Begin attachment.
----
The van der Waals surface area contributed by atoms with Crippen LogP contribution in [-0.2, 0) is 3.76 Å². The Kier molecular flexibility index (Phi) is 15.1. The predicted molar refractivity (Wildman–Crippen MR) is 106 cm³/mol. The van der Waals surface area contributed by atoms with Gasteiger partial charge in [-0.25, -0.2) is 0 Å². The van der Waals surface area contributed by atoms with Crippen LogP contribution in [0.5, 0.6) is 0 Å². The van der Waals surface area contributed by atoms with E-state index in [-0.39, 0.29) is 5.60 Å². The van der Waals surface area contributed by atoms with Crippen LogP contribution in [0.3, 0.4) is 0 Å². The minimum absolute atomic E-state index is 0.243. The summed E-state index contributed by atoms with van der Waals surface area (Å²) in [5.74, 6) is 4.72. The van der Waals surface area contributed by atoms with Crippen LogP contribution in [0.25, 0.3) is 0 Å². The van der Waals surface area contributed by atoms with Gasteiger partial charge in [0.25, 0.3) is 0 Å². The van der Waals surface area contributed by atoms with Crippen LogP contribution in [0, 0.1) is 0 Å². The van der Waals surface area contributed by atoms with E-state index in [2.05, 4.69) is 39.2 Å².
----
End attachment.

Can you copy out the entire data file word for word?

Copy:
The van der Waals surface area contributed by atoms with Crippen LogP contribution in [-0.2, 0) is 3.76 Å². The Kier molecular flexibility index (Phi) is 15.1. The predicted molar refractivity (Wildman–Crippen MR) is 106 cm³/mol. The van der Waals surface area contributed by atoms with Gasteiger partial charge in [-0.25, -0.2) is 0 Å². The van der Waals surface area contributed by atoms with Crippen LogP contribution in [0.5, 0.6) is 0 Å². The van der Waals surface area contributed by atoms with E-state index in [-0.39, 0.29) is 5.60 Å². The van der Waals surface area contributed by atoms with Crippen LogP contribution in [0.3, 0.4) is 0 Å². The minimum absolute atomic E-state index is 0.243. The summed E-state index contributed by atoms with van der Waals surface area (Å²) in [5.74, 6) is 4.72. The van der Waals surface area contributed by atoms with Crippen LogP contribution in [0.25, 0.3) is 0 Å². The van der Waals surface area contributed by atoms with Gasteiger partial charge in [0.25, 0.3) is 0 Å². The van der Waals surface area contributed by atoms with Crippen LogP contribution in [0, 0.1) is 0 Å². The van der Waals surface area contributed by atoms with E-state index in [2.05, 4.69) is 39.2 Å².